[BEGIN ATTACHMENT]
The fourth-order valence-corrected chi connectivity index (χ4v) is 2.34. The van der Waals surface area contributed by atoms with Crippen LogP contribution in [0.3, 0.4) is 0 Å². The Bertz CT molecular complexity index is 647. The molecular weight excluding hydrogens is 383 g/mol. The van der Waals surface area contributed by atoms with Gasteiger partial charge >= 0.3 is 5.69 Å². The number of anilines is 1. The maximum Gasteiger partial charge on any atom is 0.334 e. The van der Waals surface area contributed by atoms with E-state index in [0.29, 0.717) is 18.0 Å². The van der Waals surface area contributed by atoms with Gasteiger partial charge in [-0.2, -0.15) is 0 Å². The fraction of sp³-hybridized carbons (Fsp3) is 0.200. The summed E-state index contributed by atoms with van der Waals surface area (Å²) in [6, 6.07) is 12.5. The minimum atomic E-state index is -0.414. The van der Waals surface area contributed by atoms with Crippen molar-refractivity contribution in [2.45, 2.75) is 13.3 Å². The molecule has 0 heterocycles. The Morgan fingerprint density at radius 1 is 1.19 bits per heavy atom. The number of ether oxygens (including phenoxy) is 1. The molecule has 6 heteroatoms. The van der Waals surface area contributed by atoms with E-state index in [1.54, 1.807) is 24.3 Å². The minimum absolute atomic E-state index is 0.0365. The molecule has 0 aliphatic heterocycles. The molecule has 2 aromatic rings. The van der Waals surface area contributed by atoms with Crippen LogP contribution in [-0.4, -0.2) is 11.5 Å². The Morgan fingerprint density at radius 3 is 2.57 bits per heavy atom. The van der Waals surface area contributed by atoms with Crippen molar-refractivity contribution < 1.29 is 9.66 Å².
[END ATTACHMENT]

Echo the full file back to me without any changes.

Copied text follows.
The fourth-order valence-corrected chi connectivity index (χ4v) is 2.34. The van der Waals surface area contributed by atoms with Crippen LogP contribution in [0.3, 0.4) is 0 Å². The Bertz CT molecular complexity index is 647. The molecular weight excluding hydrogens is 383 g/mol. The van der Waals surface area contributed by atoms with Gasteiger partial charge >= 0.3 is 5.69 Å². The number of anilines is 1. The maximum Gasteiger partial charge on any atom is 0.334 e. The van der Waals surface area contributed by atoms with E-state index in [0.29, 0.717) is 18.0 Å². The van der Waals surface area contributed by atoms with Gasteiger partial charge in [-0.2, -0.15) is 0 Å². The fraction of sp³-hybridized carbons (Fsp3) is 0.200. The summed E-state index contributed by atoms with van der Waals surface area (Å²) in [6, 6.07) is 12.5. The minimum atomic E-state index is -0.414. The van der Waals surface area contributed by atoms with Crippen molar-refractivity contribution in [2.45, 2.75) is 13.3 Å². The molecule has 0 heterocycles. The Morgan fingerprint density at radius 1 is 1.19 bits per heavy atom. The number of ether oxygens (including phenoxy) is 1. The molecule has 6 heteroatoms. The van der Waals surface area contributed by atoms with E-state index in [1.54, 1.807) is 24.3 Å². The minimum absolute atomic E-state index is 0.0365. The molecule has 0 aliphatic heterocycles. The molecule has 2 aromatic rings. The van der Waals surface area contributed by atoms with Crippen LogP contribution in [-0.4, -0.2) is 11.5 Å². The Morgan fingerprint density at radius 3 is 2.57 bits per heavy atom. The van der Waals surface area contributed by atoms with Crippen molar-refractivity contribution < 1.29 is 9.66 Å².